Objectives: To examine the association between the extent of genocide exposure and subsequent suicide risk among Holocaust survivors. Methods: Persons born in Holocaust-exposed European countries during the years 1922–1945 that immigrated to Israel by 1965 were identified in the Population Registry (N = 209,429), and followed up for suicide (1950–2014). They were divided into three groups based on likely exposure to Nazi persecution: those who immigrated before (indirect; n = 20,229; 10%), during (partial direct; n = 17,189; 8%), and after (full direct; n = 172,061; 82%) World War II. Groups were contrasted for suicide risk, accounting for the extent of genocide in their respective countries of origin, high (>70%) or lower levels (<50%). Cox model survival analyses were computed examining calendar year at suicide. Sensitivity analyses were recomputed for two additional suicide-associated variables (age and years since immigration) for each exposure group. All analyses were adjusted for confounders. Results: Survival analysis showed that compared to the indirect exposure group, the partial direct exposure group from countries with high genocide level had a statistically significant (P < .05) increased suicide risk for the main outcome (calendar year: HR 1.78, 95% CI 1.09, 2.90). This effect significantly (P < .05) replicated in two sensitivity analyses for countries with higher relative levels of genocide (age: HR 1.77, 95% CI 1.09, 2.89; years since immigration: HR 1.85, 95% CI 1.14, 3.02). The full direct exposure group was not at significant suicide risk compared to the indirect exposure group. Suicide associations for groups from countries with relative lower level of genocide were not statistically significant. Discussion: This study partly converges with findings identifying Holocaust survivors (full direct exposure) as a resilient group. A tentative mechanism for higher vulnerability to suicide risk of the partial direct exposure group from countries with higher genocide exposure includes protracted guilt feelings, having directly witnessed atrocities and escaped death.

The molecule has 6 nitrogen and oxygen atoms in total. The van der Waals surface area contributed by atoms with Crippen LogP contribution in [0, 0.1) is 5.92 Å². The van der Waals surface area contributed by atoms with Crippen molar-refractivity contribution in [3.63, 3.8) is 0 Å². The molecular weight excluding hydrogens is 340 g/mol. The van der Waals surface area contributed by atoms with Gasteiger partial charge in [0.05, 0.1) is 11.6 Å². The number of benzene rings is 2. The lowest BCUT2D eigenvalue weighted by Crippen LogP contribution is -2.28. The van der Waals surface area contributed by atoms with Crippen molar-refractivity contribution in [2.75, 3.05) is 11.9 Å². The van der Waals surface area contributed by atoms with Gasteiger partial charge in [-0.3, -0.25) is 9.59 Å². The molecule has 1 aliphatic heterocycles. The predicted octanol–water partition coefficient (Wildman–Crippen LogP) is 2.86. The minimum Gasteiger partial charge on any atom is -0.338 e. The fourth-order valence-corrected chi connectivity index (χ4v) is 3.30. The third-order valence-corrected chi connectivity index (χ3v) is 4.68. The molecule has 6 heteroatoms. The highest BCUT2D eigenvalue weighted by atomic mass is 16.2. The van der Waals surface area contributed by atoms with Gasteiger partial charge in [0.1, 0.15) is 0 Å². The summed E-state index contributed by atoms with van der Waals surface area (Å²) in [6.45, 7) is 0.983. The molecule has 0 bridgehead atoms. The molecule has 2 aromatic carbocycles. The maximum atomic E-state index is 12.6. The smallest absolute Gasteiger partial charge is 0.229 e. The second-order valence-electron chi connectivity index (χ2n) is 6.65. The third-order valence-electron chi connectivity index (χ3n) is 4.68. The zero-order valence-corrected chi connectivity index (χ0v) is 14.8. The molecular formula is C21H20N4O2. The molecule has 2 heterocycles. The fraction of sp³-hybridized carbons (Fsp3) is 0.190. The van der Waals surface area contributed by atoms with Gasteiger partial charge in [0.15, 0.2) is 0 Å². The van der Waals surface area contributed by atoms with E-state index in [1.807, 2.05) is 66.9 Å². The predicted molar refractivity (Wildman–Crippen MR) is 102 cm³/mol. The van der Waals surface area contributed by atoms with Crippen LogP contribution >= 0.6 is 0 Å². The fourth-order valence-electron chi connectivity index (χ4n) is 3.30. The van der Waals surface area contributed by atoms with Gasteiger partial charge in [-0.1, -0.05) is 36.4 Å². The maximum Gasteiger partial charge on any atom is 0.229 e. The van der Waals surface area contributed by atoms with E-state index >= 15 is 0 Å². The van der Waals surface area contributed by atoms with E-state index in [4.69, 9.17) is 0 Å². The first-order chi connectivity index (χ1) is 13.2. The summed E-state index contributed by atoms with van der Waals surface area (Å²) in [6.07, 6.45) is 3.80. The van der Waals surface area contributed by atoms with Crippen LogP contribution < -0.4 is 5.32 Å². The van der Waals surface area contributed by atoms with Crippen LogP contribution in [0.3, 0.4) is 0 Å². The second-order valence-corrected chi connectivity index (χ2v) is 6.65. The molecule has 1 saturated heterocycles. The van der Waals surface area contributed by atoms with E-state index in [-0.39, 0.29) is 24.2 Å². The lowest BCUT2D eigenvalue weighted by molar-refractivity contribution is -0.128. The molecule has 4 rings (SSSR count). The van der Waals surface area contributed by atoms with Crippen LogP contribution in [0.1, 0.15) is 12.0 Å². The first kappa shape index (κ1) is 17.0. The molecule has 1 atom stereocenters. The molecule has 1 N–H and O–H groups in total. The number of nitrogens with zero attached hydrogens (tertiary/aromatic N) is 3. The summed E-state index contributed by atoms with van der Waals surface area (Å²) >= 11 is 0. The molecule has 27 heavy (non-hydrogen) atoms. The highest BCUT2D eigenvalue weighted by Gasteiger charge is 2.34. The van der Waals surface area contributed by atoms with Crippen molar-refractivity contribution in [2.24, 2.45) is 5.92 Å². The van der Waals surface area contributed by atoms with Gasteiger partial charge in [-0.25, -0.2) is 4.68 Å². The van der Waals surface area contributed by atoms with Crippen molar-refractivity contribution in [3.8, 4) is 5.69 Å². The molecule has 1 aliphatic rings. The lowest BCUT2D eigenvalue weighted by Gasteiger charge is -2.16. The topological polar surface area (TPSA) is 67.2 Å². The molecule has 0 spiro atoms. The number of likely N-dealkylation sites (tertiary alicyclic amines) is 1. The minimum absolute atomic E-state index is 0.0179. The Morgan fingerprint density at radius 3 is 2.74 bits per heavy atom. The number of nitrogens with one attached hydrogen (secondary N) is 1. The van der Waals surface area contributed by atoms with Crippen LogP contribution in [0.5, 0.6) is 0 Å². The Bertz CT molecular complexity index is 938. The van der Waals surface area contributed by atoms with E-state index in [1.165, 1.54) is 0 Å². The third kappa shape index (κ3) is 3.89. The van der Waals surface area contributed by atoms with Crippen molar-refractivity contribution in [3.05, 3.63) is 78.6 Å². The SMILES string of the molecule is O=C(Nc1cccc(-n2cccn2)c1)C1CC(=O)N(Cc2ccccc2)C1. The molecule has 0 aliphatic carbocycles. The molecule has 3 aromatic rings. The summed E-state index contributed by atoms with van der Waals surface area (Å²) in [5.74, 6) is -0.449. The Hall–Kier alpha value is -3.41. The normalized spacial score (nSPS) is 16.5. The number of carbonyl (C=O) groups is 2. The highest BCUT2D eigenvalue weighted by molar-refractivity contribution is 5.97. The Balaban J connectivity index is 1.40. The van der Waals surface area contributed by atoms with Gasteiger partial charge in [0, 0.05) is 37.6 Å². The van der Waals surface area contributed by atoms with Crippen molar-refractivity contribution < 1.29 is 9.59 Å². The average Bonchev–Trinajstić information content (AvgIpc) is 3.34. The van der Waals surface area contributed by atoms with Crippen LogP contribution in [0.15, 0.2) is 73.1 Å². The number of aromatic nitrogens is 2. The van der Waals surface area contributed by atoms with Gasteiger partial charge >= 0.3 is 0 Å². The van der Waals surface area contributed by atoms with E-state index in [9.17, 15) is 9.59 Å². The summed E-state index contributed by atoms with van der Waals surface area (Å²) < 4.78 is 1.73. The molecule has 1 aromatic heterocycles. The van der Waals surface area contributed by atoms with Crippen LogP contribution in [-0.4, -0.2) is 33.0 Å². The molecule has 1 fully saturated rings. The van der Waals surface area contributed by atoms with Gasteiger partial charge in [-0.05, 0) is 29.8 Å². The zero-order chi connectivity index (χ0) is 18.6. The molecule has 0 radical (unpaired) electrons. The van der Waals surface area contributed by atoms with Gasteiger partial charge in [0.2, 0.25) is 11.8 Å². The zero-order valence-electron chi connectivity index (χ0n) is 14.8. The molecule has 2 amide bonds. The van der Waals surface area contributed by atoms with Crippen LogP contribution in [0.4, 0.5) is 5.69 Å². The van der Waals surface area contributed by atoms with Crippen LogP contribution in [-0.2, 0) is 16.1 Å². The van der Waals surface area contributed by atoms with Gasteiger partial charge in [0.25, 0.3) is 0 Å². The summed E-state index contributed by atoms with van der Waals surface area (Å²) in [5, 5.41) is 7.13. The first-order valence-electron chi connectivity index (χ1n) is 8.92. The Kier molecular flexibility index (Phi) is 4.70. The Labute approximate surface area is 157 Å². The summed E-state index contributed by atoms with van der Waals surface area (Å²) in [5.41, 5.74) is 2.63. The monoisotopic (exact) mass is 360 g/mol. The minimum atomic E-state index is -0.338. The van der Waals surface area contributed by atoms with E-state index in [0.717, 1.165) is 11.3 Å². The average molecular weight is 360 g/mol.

Bibliographical noteFunding Information:
This study is part of a larger project on the psychiatric aftermath of the Holocaust jointly supported by non-overlapping funds from the Claims Conference and Israel Science Foundation. Through recovering the assets of the victims of the Holocaust, the Claims Conference enables organizations around the world to provide education about the Shoah and to preserve the memory of those who perished. In addition, this research was supported by the Israel Science Foundation (Grant No. 130/13). This work may or may not reflect the views of these funding bodies. Neither funding body provided feedback on this manuscript or were involved in the promotion or design of the study. We thank Professor Yehuda Bauer who clarified the years of increased/onset of persecution of Jews per country. The Ministry of the Interior facilitated the identification of the study population and causes of death and the Central Bureau of Statistics provided the socioeconomic status information.
© 2016, Springer-Verlag Berlin Heidelberg.
ASJC Scopus subject areas
- Health(social science)
- Social Psychology
- Psychiatry and Mental health